How Big Are Pop-up Tents? ( With Examples )


Some tents can be a hassle to set up and stake down. This is especially true if you arrive at your campsite in the dark. Families with small children may be particularly interested in a tent that would allow them to avoid this nuisance.

Enter pop-up tents. These ready-to-go shelters come in a variety of sizes accommodating groups of people sizes two to ten plus. They require minimal effort to set-up, some even take under sixty-seconds.

If wrestling with poles, stakes, and tie-downs is not your forte, consider getting a tent that easily springs into position.

So how big are pop-up tents?

Just like other camping tents, pop-up tents come in a large variety of styles and shapes and each of these factors to the size of a pop-up tent. Pop-up tents range in size from 2-person to 10-person capacities The actual footprint or size, is determined by this as well as the style or floorplan that you purchase.

Different Sizes of Pop-up Tents

  • 2 person pop-up tents

pop-up tents do tend to be smaller. Because of the pre-affixed hoops or poles, their size is a bit limited. However, they are relatively inexpensive so you could have a host of small tents to accommodate everyone without spending a fortune.

Coleman 2 Person pop-up Tent

Arguably one of the most popular, the Coleman two-person tent is full of great features. It assembles in less than ten seconds, but is lightweight, water and fire resistant, comes with a multi-position rainfly and taped seams.

Size: 7’6” by 4’5” and a height of 2’11”

Cost: $58.12

Abco Sport pop-up Tent

This tent is great for a versatile on the go shelter. It is water and UV resistant, features two doors with privacy flaps, mesh ventilation, and sets up in under sixty seconds.

Size: 7’3” by 3’9” and a height of 3’11”

Cost: $39.97

  • 4 person pop-up tents

Malamoo Mega Tent

This tent is one of the more sturdy pop-up tent options as it is entirely waterproof, perfect for camping in inclement weather. It has an attached rainfly along with a two-foot front vestibule area to dry off and keep all of your gear. It also includes mesh windows with roll down shades.

Size: 12’ by 8’ and a height of 5’

Cost: $399

Ayamaya pop-up Tent

This tent includes a vestibule and is still spacious enough for four people. It also has an electrical cord access port, ventilated mesh windows with shades, two doors, waterproofing, and double-layer construction for anti-condensation. The set up consists of taking it out of the bag and it will pop into position.

Size: 12’5” by 8’5” with a height of 4’4”

Cost: $129

  • 6 person pop-up tents

Timber Ridge 6 Person Instant Cabin

This tent can fit six people, though it may be rather snug. It has a rainfly with awning, a large door, zippered mesh windows, and a hanging storage bag. It really is instant as it sets up in one minute or less.

Size: 10’ by 10’ and a height of 6’6”

Cost: $149.99

Coleman 6 Person Instant Cabin

Coleman is on the list once again with its instant cabin. Its articulating poles allow for easy setup, no small feat for a tent with a center height taller than the average adult. It also includes WeatherTec coating, an attached rainfly, and indoor storage pockets.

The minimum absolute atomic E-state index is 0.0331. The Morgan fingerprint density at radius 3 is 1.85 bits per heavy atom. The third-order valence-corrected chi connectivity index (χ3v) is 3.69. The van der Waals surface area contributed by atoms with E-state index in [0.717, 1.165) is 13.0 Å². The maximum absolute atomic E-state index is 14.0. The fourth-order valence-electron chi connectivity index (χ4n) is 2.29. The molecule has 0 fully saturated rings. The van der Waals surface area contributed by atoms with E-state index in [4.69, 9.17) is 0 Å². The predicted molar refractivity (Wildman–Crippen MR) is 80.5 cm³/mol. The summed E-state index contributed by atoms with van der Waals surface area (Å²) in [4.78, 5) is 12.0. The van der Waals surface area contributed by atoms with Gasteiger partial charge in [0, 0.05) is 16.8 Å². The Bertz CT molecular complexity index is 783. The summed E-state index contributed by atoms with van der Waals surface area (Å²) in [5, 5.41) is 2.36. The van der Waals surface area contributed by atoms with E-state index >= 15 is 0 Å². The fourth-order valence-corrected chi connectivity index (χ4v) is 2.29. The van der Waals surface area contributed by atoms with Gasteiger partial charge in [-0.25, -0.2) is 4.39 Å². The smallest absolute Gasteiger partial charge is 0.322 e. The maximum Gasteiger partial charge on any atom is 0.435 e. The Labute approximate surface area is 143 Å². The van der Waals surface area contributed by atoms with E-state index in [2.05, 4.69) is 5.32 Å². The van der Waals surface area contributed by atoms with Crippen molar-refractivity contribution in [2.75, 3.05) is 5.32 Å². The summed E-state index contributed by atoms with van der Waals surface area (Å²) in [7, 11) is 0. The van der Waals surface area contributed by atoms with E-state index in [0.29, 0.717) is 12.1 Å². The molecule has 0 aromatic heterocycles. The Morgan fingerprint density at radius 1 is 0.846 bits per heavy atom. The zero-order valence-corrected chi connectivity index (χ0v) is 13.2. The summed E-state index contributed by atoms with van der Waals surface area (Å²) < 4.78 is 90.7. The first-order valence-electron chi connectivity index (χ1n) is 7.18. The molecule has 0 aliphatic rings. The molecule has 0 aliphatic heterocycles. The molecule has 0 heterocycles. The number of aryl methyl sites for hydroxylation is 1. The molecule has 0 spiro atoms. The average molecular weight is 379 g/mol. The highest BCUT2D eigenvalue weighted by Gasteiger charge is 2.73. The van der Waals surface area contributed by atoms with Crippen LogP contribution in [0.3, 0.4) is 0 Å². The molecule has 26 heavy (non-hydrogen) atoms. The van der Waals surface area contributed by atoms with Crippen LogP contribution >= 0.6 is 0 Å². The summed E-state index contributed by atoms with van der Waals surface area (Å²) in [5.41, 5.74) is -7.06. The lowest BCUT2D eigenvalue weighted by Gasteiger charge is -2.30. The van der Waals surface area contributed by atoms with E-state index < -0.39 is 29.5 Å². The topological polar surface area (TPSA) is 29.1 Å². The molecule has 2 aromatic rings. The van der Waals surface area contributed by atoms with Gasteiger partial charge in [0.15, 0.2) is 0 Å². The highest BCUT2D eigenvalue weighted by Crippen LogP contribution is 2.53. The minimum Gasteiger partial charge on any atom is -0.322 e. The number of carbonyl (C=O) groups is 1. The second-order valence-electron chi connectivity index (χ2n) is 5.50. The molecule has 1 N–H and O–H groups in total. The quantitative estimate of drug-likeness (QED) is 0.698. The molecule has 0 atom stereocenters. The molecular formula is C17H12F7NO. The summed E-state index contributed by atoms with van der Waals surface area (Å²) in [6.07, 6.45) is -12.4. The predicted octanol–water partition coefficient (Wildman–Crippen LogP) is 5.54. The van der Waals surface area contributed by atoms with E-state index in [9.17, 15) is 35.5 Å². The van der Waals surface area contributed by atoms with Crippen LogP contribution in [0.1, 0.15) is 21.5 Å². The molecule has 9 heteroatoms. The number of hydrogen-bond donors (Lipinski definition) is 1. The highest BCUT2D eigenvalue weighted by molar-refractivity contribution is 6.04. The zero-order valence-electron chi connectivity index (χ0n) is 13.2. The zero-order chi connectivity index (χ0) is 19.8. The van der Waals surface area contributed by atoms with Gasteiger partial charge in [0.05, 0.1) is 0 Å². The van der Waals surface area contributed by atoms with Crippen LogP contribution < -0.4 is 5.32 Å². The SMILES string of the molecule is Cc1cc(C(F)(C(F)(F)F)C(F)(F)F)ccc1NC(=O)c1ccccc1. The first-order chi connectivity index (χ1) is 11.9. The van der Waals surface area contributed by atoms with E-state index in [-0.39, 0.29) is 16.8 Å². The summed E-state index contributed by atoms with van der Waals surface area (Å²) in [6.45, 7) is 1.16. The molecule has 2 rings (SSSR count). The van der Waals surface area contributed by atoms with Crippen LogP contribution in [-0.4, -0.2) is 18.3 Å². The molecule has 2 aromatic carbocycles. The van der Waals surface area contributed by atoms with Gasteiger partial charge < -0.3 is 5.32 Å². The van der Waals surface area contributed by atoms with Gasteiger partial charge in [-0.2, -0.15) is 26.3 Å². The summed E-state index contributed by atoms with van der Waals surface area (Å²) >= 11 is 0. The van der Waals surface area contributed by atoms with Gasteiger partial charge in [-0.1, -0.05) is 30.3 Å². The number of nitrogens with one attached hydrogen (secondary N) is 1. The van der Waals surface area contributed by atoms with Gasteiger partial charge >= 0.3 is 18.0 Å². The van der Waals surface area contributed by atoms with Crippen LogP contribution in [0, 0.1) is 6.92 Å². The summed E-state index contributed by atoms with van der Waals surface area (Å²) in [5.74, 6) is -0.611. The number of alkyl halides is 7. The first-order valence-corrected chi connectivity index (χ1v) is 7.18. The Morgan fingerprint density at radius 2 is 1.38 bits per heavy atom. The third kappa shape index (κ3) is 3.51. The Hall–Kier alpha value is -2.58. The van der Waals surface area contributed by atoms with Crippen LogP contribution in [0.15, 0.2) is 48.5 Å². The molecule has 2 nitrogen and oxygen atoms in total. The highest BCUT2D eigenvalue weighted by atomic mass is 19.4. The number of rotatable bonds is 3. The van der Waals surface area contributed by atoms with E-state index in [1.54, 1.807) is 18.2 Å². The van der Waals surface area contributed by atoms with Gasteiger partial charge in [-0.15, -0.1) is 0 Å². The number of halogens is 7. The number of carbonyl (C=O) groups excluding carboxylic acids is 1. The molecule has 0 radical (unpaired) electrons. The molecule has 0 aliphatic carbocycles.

Size: 10’ by 9’ and a height of 6’

Cost: $135.00

  • 8 person pop-up tents

Core 9 Person Instant Cabin

Though not truly an 8 person tent, this tent can accommodate one more than that. It sets up in under a minute and contains a room divider, storage pockets, electrical cord access, a rainfly, and mesh windows. It will keep you cool with ground vents that can be adjusted for ventilation.

Size: 14’ by 9’ and a height of 6’5”

Cost: $219.99

  • 10+ person pop-up tent

The Core 10 Person Instant Cabin

This is a roomy instant tent. It uses articulated poles to set up in under two minutes. It also includes a front screened vestibule, two doors, and a removable rainfly. Hanging storage pockets and room dividers furnish the inside.

Size: 14’5” by 14’ and a height of 7’

Cost: $279

What Is a Pop-up Tent?

Most standard tents consist of fabric panels that are sewn together and held upright by poles, stakes, and guylines. They come in many different shapes and sizes.

Common traditional tent structures include A-frame, dome, cabin, multi-room or multi-family, geodesic, and backpacking. All of these tents can be broken down into more compact sizes and shapes for storage or transportation.

When you arrive at your campsite you must then unpack your tent and set it up. This consists of laying out the tent itself, assembling the poles and guiding them through their paths, then staking down the guylines. Furthermore, if you have any vestibules or a rainfly you will need to set up these as well.

For some people, this is not a problem and they can quickly and efficiently set up a tent. For others, setting up a complex tent is a hassle they would rather not deal with.

It can be very tricky to guide poles and construct your shelter in the darkness of night. Also, if you arrive during a deluge you will probably want to get your tent up as quickly as possible.

One type of tent that stands out to those who dread set up is a pop-up or instant tents. These tents, as their name implies, can be set up instantly.

Recently a favorite of festival-goers, pop-up tents have come a long way since their invention. Instead of multiple pieces that must be put together, instant tents are pre-assembled. Their paneling is pre-attached to their poles so that they spring into position when removed from their storage bag.